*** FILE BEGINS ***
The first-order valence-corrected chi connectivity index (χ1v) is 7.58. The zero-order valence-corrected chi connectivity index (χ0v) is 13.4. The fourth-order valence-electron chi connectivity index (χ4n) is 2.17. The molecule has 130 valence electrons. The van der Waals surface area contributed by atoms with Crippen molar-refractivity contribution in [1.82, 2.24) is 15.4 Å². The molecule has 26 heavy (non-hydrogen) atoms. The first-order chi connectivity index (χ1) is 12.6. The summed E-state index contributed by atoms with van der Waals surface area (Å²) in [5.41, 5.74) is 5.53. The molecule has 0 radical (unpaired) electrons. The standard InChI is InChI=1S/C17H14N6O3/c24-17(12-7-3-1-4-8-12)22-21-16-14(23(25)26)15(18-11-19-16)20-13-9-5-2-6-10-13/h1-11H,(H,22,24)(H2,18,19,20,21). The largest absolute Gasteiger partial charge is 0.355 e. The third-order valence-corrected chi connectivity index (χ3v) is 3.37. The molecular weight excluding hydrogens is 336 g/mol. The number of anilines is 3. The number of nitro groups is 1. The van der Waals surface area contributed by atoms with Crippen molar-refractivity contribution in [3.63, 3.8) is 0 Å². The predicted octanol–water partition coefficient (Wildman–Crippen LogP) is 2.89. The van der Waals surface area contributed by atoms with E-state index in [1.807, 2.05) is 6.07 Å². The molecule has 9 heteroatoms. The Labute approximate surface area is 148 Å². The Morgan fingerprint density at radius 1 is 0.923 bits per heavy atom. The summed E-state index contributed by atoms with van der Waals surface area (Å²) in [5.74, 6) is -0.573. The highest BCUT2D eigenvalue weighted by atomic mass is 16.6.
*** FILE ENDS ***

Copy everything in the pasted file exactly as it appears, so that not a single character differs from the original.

The first-order valence-corrected chi connectivity index (χ1v) is 7.58. The zero-order valence-corrected chi connectivity index (χ0v) is 13.4. The fourth-order valence-electron chi connectivity index (χ4n) is 2.17. The molecule has 130 valence electrons. The van der Waals surface area contributed by atoms with Crippen molar-refractivity contribution in [1.82, 2.24) is 15.4 Å². The molecule has 26 heavy (non-hydrogen) atoms. The first-order chi connectivity index (χ1) is 12.6. The summed E-state index contributed by atoms with van der Waals surface area (Å²) in [5.41, 5.74) is 5.53. The molecule has 0 radical (unpaired) electrons. The standard InChI is InChI=1S/C17H14N6O3/c24-17(12-7-3-1-4-8-12)22-21-16-14(23(25)26)15(18-11-19-16)20-13-9-5-2-6-10-13/h1-11H,(H,22,24)(H2,18,19,20,21). The largest absolute Gasteiger partial charge is 0.355 e. The third-order valence-corrected chi connectivity index (χ3v) is 3.37. The molecular weight excluding hydrogens is 336 g/mol. The number of anilines is 3. The number of nitro groups is 1. The van der Waals surface area contributed by atoms with Crippen molar-refractivity contribution in [3.63, 3.8) is 0 Å². The predicted octanol–water partition coefficient (Wildman–Crippen LogP) is 2.89. The van der Waals surface area contributed by atoms with E-state index in [1.807, 2.05) is 6.07 Å². The molecule has 9 heteroatoms. The Labute approximate surface area is 148 Å². The Morgan fingerprint density at radius 1 is 0.923 bits per heavy atom. The summed E-state index contributed by atoms with van der Waals surface area (Å²) in [5.74, 6) is -0.573. The highest BCUT2D eigenvalue weighted by atomic mass is 16.6.